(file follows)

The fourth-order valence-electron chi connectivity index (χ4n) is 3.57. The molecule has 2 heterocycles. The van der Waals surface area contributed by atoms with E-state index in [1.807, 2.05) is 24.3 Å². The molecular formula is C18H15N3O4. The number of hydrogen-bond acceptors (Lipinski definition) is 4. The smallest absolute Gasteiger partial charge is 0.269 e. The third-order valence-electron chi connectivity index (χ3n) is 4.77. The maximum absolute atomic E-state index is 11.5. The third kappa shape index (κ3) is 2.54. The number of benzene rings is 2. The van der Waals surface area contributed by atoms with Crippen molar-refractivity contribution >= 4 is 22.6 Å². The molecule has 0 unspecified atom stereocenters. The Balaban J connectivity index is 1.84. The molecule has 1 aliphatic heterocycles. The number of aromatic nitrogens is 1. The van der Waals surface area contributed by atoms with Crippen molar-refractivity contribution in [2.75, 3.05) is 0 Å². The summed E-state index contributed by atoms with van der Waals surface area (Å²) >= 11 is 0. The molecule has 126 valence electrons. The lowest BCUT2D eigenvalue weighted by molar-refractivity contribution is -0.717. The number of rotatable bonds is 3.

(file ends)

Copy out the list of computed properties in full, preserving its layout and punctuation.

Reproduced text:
The fourth-order valence-electron chi connectivity index (χ4n) is 3.57. The molecule has 2 heterocycles. The van der Waals surface area contributed by atoms with E-state index in [1.807, 2.05) is 24.3 Å². The molecular formula is C18H15N3O4. The number of hydrogen-bond acceptors (Lipinski definition) is 4. The smallest absolute Gasteiger partial charge is 0.269 e. The third-order valence-electron chi connectivity index (χ3n) is 4.77. The maximum absolute atomic E-state index is 11.5. The third kappa shape index (κ3) is 2.54. The number of benzene rings is 2. The van der Waals surface area contributed by atoms with Crippen molar-refractivity contribution >= 4 is 22.6 Å². The molecule has 0 unspecified atom stereocenters. The Balaban J connectivity index is 1.84. The molecule has 1 aliphatic heterocycles. The number of aromatic nitrogens is 1. The van der Waals surface area contributed by atoms with Crippen molar-refractivity contribution in [2.75, 3.05) is 0 Å². The summed E-state index contributed by atoms with van der Waals surface area (Å²) >= 11 is 0. The molecule has 126 valence electrons. The lowest BCUT2D eigenvalue weighted by molar-refractivity contribution is -0.717. The number of rotatable bonds is 3.